Drug classes that can be used to treat chronic heart failure:
1. ACE inhibitors
3. Non-selective alpha antagonists
4. Selective alpha agonists
6. Calcium channel blockers
7. Diuretics (Loop diuretics and Spironolactone)
8. Digoxin (Cardiac Glycoside)
9. Direct K+ channel acting antagonists
10. Phosphodiesterase inhibitors
11. Nitric Oxides donors
12. Organic Nitrates
Part 1.1: Digoxin and Cardiac Glycosides
1.1 Mechanisms of Cardiac Glycosides in general:
1. Positive inotropic effect (increases force of contraction)
-Digoxin has a positive inotropic effect and thus helps the frail myocardium to pump by increasing contractility.
Mechanisms of action:
-Cardiac glycosides are potent inhibitors of active transport of sodium and potassium ions across the membrane.
-They reversibly bind to a subunit of the Na+/K+ ATPase.
-Both sodium and calcium ions enter the cardiac myocytes during each depolarisation.
-Calcium ion entry triggers contraction and the concentration within the cytoplasm increases.
-To restore original calcium concentrations, calcium ions are taken back into the sarcoplasmic reticulum via Ca2+ ATPase (SERCA-2).
-Also, it is removed from the cell by Na+/Ca2+ exchanger (NCX)
-Inhibition of Na+/K+ ATPase by cardiac glycosides results in a reduction in the rate of sodium extrusion and thus sodium ion conc. within cytoplasm increases.
-This leads to more Na+ removed via the NCX exchanger and Ca2+ is less effectively removed.
-With less Ca2+ efflux and repeated entry of calcium ions, calcium ions accumulate in the myocyte.
-This results in a few effects:
(a) Ca2+ uptake into the SR is increased via SERCA
(b) Increased Ca2+ is available for release from the SR during the next EC-coupling.
This leads to enhanced myocardial contractility.
2. Controls ventricular rate response to atrial filbrillation
-Atrial filbrillation (cardiac arrhythmia, associated with CHF). Indicated for atrial filbrilation and heart flutters.
3. Modulate nervous system activity
-This contributes to efficacy in managing heart failure.
4. Alters automaticity and diastolic RP of Digoxin (Electrophysiological actions)
-Decreases automaticity and increases diastolic resting membrane potential in atrial and AV nodal tissues.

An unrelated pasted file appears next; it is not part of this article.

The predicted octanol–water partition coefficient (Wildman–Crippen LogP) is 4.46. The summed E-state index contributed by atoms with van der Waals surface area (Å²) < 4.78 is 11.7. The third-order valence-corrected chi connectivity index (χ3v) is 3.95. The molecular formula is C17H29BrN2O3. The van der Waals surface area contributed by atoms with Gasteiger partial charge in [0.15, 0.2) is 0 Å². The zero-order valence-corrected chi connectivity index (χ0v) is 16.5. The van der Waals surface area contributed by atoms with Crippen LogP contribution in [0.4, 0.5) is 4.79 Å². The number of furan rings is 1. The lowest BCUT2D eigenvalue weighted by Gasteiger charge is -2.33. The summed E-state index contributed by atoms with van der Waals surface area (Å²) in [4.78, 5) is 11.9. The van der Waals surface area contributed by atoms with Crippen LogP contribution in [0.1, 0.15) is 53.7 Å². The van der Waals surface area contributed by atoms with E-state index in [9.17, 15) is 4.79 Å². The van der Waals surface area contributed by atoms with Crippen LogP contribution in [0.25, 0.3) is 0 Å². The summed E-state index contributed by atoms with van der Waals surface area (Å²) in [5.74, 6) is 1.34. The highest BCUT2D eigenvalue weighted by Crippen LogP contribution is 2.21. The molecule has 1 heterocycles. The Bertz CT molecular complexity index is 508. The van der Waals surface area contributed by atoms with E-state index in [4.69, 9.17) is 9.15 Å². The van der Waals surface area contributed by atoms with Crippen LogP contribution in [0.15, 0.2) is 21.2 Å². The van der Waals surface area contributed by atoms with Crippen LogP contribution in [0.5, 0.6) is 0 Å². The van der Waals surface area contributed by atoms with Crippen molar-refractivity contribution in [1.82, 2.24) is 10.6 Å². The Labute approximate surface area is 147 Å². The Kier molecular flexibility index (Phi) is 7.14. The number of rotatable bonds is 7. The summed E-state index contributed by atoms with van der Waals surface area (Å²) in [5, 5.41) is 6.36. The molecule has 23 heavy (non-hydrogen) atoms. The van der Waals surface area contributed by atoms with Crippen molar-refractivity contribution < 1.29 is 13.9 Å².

-This is achieved by an increase in vagal tone (via m2 receptors) and a decrease in sympathetic nervous activity.
-This can cause sinus bradycardia and/or prolongation of AV conduction, higher-grade sinus arrest or AV block.
Therpeutic Point and Take Note: At high concentrations, cardiac glycosides can directly increase automaticity in cardiac tissue, which contributes to atrial and ventricular arrhythmias.
-The simultaneous non-uniform increase in automaticity and depression of conduction in the Purkinje fibres and Ventricle muscle fibres can cause serious ventricular arrhythmias.
-t1/2 for digoxin is 36 hours in patients with normal renal function.
-Dosing issues: Loading doses (An initial higher dose of digoxin may be given at the beginning of a course of treatment before dropping to a lower maintenance dose)
Why use a loading dose?
-It is most useful for drugs that are eliminated from the body relatively slowly, i.e. have a long systemic half-life. Such drugs need only a low maintenance dose in order to keep the amount of the drug in the body at the appropriate therapeutic level (i.e. without an initial higher dose, it would take a long time for the amount of the drug in the body to reach that level)
*Definition of Maintenance dose: maintenance rate [mg/hr] of drug administration equal to the rate of elimination at steady state
Steady state (in general occurs after 5-7 half-lives of drug):
-This permits a once a day dosing (steady state blood levels are achieved one week after initiation of maintenance therapy).
-Excretion issues: The amount of digoxin excreted by kidney is denoted by clearance rate that is proportional to the glomerular filtration rate (GFR).
-Thus any issues with renal function (affecting GFR), will affect the half life in the body significantly (esp advanced renal insufficiency) [half life~3.5-5 days]
-The volume of distribution and clearance rate of the drug are decreased in the elderly.
1.3 Side effects/Adverse effects (Take extra caution in elderly or renal-impaired)
*Digoxin has a narrow therapeutic index/window (which means it is therapeutic dose and toxic dose is small).
Thus, digoxin MUST BE USED with caution in patients with renal insufficiency and in the elderly.
1. Blurred vision (with xanthopsia-yellow vision)
***2. Arrhythmias/Ventricular tachycardia or fibrillation
6. Psychosis (abnormal condition of the mind)
1.4 Drug interactions
-Care with CYP3A4 inhibitors
-Other anti-arrhythmic drugs (e.g. amiodarone-sodium channel blocker)
-Many others (Check AMH 13 for complete list)
-Care with drugs that lower K+ levels in the blood (insufficient blood potassium to cause repolarisation) [e.g. loop diuretics-furosemide] or lower Mg2+ levels (Affects Mg2+ dependent-ATPase)
-K+ and Mg2+ level changes will cause an increased risk of TOXICITY
***The advent/implementation of alternative therapies that palliate (lessen) the symptoms and improval of survival rates has led to more limited roles of cardiac glycosides for CHF treatment.
***Now only digoxin is widely used today